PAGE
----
Putin’s Expansionist Dream

On February 10, 2007, at the annual Security Conference in Munich, Vladimir Putin declared before Angela Merkel, Javier Solana and other heads of state and heads of international organizations that he was seeking to regain the territory lost after the end of the Cold War. He also introduced a dream of his in his speech: from Vladivostok to Lisbon, Russia should share more than just security with Europe. Political scientists and Kremlinologists interpreted his words as a wish that one day the Russian empire would extend from Vladivostok to Lisbon. Throughout his presidential career, Putin has been taking steps towards the achievement of this dream: he invaded several countries and provoked armed conflicts in Chechnya, the Republic of Georgia, Crimea (Ukraine) and Syria, topping it all off with the current invasion of Ukraine.

The fact is that “Putin does what he says; if he declares that he has nuclear weapons, he will use them, to a greater or lesser extent,” says Fiona Hill, one of the Russian president’s biographers. Moreover, the Bulgarian political scientist Ivan Krastev who, like Hill, met Putin personally, describes him as a cunning and astute cynic who, in the isolation of the coronavirus era, lost his sense of reality and has become a fanatic: “His talk about Russia being a victim of the treachery of the Ukrainian Nazis is so exaggerated that it is self-defeating and no one in the West can believe it. In his discourse there are no Ukrainians: only Russians and anti-Russians.”

In the Putin narrative, as in Italian opera, the key words are “betrayal” and “deceit.” According to its president, Russia was deceived and betrayed by the West and by the former Soviet republics, several of them now independent and some integrated into the European Union and NATO. Ukraine, according to him, is the great betrayer of Russia because it is moving closer to the West, the arch enemy. Putin is a man trained in the secret services where treason was punished by death. That is why, in his vision, Ukraine must pay for its crime with the punishment it deserves. Exterminating Ukrainians is part of his strategy.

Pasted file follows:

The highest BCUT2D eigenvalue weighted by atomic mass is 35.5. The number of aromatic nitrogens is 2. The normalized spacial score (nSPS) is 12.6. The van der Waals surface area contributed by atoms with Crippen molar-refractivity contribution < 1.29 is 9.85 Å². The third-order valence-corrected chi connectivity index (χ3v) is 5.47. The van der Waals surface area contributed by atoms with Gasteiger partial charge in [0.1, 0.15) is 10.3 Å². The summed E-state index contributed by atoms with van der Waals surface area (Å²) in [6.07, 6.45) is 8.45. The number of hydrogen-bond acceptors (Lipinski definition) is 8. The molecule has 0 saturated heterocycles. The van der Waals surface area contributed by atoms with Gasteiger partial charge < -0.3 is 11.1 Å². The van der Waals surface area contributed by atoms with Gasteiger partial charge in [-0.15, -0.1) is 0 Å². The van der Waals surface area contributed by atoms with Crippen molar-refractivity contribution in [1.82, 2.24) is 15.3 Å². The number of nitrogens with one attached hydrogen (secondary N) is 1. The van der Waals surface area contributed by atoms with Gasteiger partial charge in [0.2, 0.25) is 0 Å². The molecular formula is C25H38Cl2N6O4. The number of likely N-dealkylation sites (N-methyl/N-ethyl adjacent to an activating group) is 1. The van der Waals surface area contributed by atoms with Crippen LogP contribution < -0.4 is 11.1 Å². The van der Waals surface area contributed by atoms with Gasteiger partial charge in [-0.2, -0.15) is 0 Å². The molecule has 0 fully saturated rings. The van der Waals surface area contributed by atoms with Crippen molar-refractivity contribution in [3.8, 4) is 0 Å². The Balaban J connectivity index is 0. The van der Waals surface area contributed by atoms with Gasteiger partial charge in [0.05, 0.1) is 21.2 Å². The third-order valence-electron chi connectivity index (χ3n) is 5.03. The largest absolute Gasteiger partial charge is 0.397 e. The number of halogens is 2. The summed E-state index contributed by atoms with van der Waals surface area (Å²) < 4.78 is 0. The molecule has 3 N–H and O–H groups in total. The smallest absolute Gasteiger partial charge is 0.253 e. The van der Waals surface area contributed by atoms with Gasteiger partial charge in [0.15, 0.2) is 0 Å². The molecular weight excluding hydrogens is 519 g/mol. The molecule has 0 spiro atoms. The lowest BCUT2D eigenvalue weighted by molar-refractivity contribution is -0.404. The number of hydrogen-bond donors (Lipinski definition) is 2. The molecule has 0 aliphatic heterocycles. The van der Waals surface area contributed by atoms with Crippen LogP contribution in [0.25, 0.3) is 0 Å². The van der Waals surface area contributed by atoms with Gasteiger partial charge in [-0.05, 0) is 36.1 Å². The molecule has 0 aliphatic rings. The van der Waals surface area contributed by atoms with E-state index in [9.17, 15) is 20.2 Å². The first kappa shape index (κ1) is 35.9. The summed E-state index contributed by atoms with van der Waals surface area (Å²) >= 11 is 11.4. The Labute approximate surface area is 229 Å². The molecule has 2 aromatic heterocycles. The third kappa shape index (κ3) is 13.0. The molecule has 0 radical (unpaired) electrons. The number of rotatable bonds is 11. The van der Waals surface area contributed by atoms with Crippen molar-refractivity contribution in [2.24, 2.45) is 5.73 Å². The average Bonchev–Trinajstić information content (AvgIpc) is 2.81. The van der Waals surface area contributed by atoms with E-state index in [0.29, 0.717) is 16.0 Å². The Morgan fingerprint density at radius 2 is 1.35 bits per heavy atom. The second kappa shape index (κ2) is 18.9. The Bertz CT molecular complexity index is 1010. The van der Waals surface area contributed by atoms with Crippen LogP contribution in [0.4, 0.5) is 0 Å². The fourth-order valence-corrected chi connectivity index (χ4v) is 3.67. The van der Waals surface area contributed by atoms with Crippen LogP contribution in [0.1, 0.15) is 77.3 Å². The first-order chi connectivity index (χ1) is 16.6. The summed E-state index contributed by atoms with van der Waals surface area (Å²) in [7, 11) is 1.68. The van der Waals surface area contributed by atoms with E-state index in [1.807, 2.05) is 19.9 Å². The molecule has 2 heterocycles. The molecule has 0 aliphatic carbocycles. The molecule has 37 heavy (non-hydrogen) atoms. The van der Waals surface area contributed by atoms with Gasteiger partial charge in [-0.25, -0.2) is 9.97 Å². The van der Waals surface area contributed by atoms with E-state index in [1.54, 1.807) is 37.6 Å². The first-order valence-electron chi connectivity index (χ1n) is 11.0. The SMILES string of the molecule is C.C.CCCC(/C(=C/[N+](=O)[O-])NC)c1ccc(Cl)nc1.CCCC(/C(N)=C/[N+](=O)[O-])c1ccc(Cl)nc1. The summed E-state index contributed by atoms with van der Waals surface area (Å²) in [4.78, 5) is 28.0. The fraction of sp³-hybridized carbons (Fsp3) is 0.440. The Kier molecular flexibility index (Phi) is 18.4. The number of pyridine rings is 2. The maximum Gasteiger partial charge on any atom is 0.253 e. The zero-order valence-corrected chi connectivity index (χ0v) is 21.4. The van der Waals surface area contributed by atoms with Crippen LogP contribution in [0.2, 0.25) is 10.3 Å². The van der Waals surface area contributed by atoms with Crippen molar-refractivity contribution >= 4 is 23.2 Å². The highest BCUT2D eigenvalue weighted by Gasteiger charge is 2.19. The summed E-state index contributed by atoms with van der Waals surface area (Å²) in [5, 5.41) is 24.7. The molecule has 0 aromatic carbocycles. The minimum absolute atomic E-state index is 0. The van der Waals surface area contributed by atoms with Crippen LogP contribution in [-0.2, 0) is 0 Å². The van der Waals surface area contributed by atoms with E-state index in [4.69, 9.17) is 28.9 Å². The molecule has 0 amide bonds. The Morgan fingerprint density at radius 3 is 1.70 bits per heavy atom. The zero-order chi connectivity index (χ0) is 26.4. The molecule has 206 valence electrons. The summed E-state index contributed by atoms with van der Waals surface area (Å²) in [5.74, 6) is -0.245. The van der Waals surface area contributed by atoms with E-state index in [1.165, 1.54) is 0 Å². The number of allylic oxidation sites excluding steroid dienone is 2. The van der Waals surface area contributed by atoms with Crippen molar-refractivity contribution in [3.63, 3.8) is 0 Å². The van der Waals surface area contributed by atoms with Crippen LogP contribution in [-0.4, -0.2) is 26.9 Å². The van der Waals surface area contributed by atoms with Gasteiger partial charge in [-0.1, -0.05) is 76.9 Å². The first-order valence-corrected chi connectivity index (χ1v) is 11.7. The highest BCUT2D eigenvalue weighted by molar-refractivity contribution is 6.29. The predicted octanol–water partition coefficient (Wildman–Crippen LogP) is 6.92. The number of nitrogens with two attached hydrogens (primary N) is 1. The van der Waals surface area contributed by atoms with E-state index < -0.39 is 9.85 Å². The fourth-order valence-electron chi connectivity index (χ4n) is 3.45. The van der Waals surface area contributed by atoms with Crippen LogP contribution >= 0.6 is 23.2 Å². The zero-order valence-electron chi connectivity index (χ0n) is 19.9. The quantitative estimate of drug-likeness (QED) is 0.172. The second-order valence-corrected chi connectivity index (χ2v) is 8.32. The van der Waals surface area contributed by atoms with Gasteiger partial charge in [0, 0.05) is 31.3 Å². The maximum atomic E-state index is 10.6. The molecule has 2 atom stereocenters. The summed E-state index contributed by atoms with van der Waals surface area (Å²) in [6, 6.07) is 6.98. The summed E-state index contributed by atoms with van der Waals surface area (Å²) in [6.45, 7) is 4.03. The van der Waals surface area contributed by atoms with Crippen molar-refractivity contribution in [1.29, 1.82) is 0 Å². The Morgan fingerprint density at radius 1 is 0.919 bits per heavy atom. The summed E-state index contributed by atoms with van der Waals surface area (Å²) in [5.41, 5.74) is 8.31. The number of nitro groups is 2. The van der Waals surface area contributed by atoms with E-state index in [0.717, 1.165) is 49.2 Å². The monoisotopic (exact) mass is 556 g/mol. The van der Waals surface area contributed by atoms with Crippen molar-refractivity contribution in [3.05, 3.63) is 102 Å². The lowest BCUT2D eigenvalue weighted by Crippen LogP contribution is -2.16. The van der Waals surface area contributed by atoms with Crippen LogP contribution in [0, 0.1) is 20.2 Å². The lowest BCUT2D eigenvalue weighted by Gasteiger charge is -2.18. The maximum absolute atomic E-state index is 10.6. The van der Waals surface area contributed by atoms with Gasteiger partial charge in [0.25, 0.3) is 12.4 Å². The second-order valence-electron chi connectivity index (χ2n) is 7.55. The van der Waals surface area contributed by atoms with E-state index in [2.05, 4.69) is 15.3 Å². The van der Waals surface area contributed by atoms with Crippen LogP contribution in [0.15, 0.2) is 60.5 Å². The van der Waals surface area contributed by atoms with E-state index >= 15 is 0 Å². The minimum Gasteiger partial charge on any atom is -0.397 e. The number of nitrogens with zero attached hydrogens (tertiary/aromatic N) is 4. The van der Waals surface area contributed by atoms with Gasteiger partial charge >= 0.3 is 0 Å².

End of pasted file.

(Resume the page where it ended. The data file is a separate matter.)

Other code words which Putin and his circle often use for those whom they consider their enemies are “Nazi” and “neo-Nazi.” Besides Ukraine, Japan is neo-Nazi (because it does not consider the Azov Battalion, that prop of the Ukrainian Army, to be a terrorist organization); the president of the German CDU, Friedrich Merz, is Nazi (because he considers the crimes committed by the Russian Army in Syria to be savagery); the OCCRP organization was compared to the Nuremberg laws of Nazi Germany (which allowed the expropriation of Jewish property) because it investigates and denounces the corruption of Putin and his supporters; Sweden “behaves like the Nazis” (for imposing a blockade on Russian ships); Latvia is neo-Nazi for commemorating Ukrainian victims of Russian aggression; Estonia, which removed a Soviet monument from the center of Tallinn, “expresses Nazi ideology”; and, according to Maria Zakharova, the Russian foreign ministry spokeswoman, the Ukrainian soccer team, by exclaiming “Glory to Ukraine! “, echoes the Nazi war cry.

Putin, since coming to power, repeats again and again that the fact that the Soviet Union collapsed does not mean that World War II is over. For him, the Cold War was a continuation of that conflict and its end represented a pause, but not its end. For Putin, the war he is waging against Ukraine is nothing but the revival of the open hostilities of World War II. In line with that view, he now tries to justify it by claiming that Russia could do nothing but defend itself against the Nazis as it did in the forties of the last century. In his mind the Ukrainians have taken up the torch of Hitler’s army which during World War II the Russians defeated at Stalingrad and thus helped to defeat Germany, losing 27 million people in the war, eight million of whom were Ukrainians; but Putin does not take them into account. Perhaps he imagined that, in 2022, Ukrainians would welcome Russian soldiers in their tanks, as did the nations of Eastern Europe, liberated by Russia from the domination of Hitler’s army. Then he, the president, would reunify Russia with Ukraine just as Stalin attached several satellites of central and eastern Europe to his empire, just as Germany was reunified while Putin was working as a KGB spy in Dresden. And when presidential elections are held in 2024, Putin, after two decades as president and with the addition of Ukraine, would prove that he deserves to hold the presidency for the 16 remaining years allowed by the Russian Constitution.

And while Russia is sowing destruction in Ukraine and putting its own population in jeopardy, his dream from 2007 has not been forgotten. Three weeks ago, former Russian President Dmitry Medvedev again cried out on his Telegram account, in unison with Putin: “Russia will spread from Vladivostok to Lisbon!”

Monika Zgustova is a writer. Her most recent book is Dressed for a Dance in the Snow: Women’s Voices from the Gulag. (Other Press 2020)